Long-Acting, Investigational Integrase Inhibitor Cabotegravir Shows Promise
Pharmacokinetic data for cabotegravir (CAB, GSK1265744), an integrase inhibitor in development, were presented by Susan L. Ford et al of GlaxoSmithKline at the recent 54th Interscience Conference on Antimicrobial Agents and Chemotherapy (ICAAC 2014) in Washington, D.C. The drug is currently in phase 2 trials. Two versions of cabotegravir are being studied: an oral version that would be taken once a day and a long-acting version to be injected every four to 12 weeks. The 12-week injectable version is under development for pre-exposure prophylaxis (PrEP) in HIV-negative patients, while the oral version and injections every four or eight weeks are intended to keep HIV-positive patients virally suppressed (defined as < 50 copies/mL). The versions meant for maintenance therapy for HIV-positive people are supplemented by the non-nucleoside reverse transcriptase inhibitor rilpivirine (Edurant) or by TMC278 LA, a long-acting injectable version of rilpivirine currently under development.
An earlier trial, reported by William Spreen of GlaxoSmithKline at the 7th International AIDS Society Conference in Kuala Lumpur, Malaysia, in 2013 had shown that 5 mg or 30 mg of oral cabotegravir taken daily produced a 2-log10 decrease in HIV viral load, even as monotherapy. Both doses appeared to be equally efficacious and led to drug concentrations of > 90% inhibitory concentration (IC90) for both cabotegravir and rilpivirine. As TheBodyPRO.com's Warren Tong reported, "the hope is that [long-acting cabotegravir and rilpivirine] can act as long-lasting PrEP … or effective treatment for HIV-infected patients that could replace daily pills."
An interim proof-of-concept study named LATTE enrolled 207 virally suppressed HIV-positive participants in one of four arms: 10, 30 or 60 mg of daily oral cabotegravir boosted by 25 mg of rilpivirine or 600 mg of efavirenz (Sustiva, Stocrin). Week 48 results reported at the 21st Conference on Retroviruses and Opportunistic Infections (CROI 2014) in Boston seem promising, with 91%-96% of study participants in the cabotegravir arms remaining virally suppressed after 48 weeks, compared to 94% for those in the efavirenz arm.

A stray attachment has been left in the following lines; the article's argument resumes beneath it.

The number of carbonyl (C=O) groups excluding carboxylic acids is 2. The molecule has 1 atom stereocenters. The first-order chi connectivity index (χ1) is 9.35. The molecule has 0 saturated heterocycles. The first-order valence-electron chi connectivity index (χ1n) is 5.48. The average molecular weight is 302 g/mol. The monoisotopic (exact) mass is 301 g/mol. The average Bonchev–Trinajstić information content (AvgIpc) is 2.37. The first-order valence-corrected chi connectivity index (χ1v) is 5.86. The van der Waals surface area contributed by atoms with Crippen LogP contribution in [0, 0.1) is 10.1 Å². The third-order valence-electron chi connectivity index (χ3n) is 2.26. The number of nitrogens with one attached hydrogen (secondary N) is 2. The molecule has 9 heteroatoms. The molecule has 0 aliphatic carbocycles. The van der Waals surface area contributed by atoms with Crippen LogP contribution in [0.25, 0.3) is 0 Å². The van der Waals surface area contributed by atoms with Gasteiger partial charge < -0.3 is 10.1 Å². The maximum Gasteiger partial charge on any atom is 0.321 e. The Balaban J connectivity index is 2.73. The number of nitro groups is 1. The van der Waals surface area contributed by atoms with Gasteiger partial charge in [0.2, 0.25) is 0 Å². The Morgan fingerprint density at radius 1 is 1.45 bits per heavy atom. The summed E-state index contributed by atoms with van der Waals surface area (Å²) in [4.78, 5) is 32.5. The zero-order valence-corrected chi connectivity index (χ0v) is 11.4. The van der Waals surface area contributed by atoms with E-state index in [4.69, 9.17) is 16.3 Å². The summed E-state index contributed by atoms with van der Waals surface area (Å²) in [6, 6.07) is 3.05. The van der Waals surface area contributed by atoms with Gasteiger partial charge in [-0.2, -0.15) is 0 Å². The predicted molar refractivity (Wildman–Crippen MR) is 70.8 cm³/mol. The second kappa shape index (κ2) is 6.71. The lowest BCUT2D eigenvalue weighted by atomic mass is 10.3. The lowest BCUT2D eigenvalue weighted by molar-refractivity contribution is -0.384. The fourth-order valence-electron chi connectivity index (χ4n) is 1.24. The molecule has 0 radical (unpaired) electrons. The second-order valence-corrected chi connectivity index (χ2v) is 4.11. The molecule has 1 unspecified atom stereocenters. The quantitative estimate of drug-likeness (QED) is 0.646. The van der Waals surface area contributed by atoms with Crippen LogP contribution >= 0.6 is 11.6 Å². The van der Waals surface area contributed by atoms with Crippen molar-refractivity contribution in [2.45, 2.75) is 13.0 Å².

Ford reported now at ICAAC 2014 that the early development target for cabotegravir was a pharmacokinetic concentration of about four times protein-adjusted IC90 (PA-IC90) between doses. A population pharmacokinetic analysis of eight studies involving 346 HIV-positive and HIV-negative volunteers estimates an oral absorption rate constant of 2.16 and a long-acting absorption rate constant (KA LA) of 0.000454. Participants in these studies were overwhelmingly male (80%) and white (69%), with a median body mass index (BMI) of 25.5 kg/m2 (considered slightly overweight, according to the U.S. Centers for Disease Control and Prevention).
The analysis showed that KA LA was greater in men than women (0.000845 versus 0.000285) and decreased with increased BMI: KA LA was 35%-43% higher in those with a BMI in the 10th quantile and 20%-24% lower in those in the 90th quantile compared to the median BMI.
This pharmacokinetic population model predicts the following steady-state long-acting cabotegravir dosing regimens for intramuscular injections in the phase 2 trial:
- 800-mg initial injection plus 400 mg injected every four weeks thereafter as maintenance therapy should yield a drug concentration of 3.35 µg/mL as maintenance therapy.
- 800-mg initial injection plus 600 mg injected every eight weeks thereafter as maintenance therapy should yield a drug concentration of 2.02 µg/mL.
- 800 mg injected every 12 weeks for PrEP should yield a drug concentration of 1.57 to 2.02 µg/mL.
All of these are higher than the 1.35-µg/mL drug concentration measured in the 10-mg daily oral cabotegravir regimen studied in the LATTE trial, in which more than 90% of participants remained virally suppressed.
The phase 2b clinical trials currently underway will show whether these predictions bear out.